The designers did not programme ahead for custom vacation neighbourhoods, even though the Create-A-World tool was in development at the same time. This issue tied in with a much broader problem in that the in-game Visa system prevented players from using the WA destinations for holidays. You could only raise your visa by adventuring, and you could only buy a holiday house if you had a level 5 visa – something only one Sim in an active family was ever liable to get because the tombs did not reset and wracking up visa points required exploring an awful lot of tombs. WA was the epitome of a restrictive, poorly-planned game design, especially considering the Sims franchise is (or was) primarily a story-telling, free-roaming sandbox.

The premade Sims in France, China and Egypt all lacked flavour texts, rendering them lifeless husks mostly. It look a long time for me to realise they were premades at all! Worse than the lack of flavour texts was that their bio boxes all contained the line “Description not specified”. Way to break the immersion, EA! The dead Sims in the WA graveyards, which players can resurrect if they befriend them, all have no traits, even though the programmers had the time and vision to model one of them after Jim Morrison of The Doors.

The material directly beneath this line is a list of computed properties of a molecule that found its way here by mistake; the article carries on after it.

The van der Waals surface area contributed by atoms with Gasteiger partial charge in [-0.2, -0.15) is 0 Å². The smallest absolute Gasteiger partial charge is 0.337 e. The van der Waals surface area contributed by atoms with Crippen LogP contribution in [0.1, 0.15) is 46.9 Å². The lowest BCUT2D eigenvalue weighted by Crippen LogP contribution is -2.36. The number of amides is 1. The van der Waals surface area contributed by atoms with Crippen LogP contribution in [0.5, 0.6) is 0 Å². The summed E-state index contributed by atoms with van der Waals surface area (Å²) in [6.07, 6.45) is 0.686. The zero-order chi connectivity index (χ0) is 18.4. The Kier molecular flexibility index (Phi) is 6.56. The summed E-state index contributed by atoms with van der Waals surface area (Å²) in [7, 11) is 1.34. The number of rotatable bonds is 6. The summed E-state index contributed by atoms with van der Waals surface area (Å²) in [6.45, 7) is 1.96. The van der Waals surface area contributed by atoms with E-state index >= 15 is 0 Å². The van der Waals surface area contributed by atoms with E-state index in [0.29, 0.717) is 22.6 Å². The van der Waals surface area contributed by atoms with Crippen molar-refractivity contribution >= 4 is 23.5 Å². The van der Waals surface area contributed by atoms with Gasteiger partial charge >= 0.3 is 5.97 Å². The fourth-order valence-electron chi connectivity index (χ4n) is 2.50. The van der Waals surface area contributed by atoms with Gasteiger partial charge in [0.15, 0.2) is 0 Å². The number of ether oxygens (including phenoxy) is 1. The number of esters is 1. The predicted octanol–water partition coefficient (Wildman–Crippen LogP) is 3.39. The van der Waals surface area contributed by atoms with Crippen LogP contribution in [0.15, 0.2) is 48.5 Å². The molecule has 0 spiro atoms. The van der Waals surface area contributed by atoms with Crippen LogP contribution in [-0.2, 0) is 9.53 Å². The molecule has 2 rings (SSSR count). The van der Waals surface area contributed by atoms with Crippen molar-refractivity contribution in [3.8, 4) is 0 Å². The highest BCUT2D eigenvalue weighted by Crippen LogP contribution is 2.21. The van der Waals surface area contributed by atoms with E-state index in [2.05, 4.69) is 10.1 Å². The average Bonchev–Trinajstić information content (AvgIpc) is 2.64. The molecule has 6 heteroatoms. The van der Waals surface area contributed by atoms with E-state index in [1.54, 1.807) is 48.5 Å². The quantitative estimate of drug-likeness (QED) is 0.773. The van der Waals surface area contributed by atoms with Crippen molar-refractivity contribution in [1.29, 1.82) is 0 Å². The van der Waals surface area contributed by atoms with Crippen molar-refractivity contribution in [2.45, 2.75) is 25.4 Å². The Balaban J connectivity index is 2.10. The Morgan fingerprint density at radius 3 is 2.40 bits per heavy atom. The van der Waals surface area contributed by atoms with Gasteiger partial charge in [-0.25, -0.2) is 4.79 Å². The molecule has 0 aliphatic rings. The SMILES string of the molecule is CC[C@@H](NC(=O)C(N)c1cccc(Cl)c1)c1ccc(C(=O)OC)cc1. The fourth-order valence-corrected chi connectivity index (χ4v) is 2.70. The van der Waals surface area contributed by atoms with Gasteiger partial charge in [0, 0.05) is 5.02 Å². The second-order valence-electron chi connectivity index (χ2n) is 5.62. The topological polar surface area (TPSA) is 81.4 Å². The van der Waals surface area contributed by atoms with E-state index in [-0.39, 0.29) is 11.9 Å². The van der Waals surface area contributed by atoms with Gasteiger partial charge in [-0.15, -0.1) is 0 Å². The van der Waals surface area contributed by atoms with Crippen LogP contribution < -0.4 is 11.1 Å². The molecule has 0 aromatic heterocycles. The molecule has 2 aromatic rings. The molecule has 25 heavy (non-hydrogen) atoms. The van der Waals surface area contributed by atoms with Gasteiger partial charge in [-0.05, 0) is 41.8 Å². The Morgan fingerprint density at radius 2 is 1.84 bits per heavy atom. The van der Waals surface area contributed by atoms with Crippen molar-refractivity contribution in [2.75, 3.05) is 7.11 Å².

These game design flaws were seldom minor issues that just needed polishing up, seldom issues that could only be spotted with the benefit of hindsight, they were issues that competent designers would never have allowed from the planning stage, or easily avoided during the construction stage. The designers were getting the fundamentals wrong, as if they had no background in design at all.

Around this time I bought my first real gaming machine, and The Sims 3 really tried to make me pay for the $2000-odd investment. I didn't mind so much the little things, like the way trees don't render on the map very nicely with ATI cards, but there were some very large issues that really bothered me. First, Windows 7 DEP constantly closed the game without warning - presumably because TS3 is such a memory hog/has memory leaks. Eventually the community realised what was happening and resolved this. Secondly, the game ran my graphics card harder and hotter than it should ever need to, giving me FPS of 200-300+. Initially having no option but to accept this as a price I pay for Simming, I damaged my computer's fans and most likely shortened the life expectancy of my graphics card considerably before FPS limiters became the norm in the community.

I still truly love this EP, despite its ample major faults, the breadth of content it brought to the game – the photography skill, martial arts, nectar making, travel to beautiful locations, loads of beautiful objects, loads of unique flora – has not been surpassed by any other EP to date. The Slayer legacy was one of the my favourites, as short-lived as it was. It was my first legacy with an Evil and Insane founder, and it was genuinely sad and deeply frustrating when EA's negligence ensured its end.

Somewhere along the line I got hold of High End Lot Stuff. I'll state right now that this was when I learned that TS3 stuff packs were total rip-offs, and they don't deserve their own entry in this series, except to say that they would wonderful and worth buying if their prices were halved.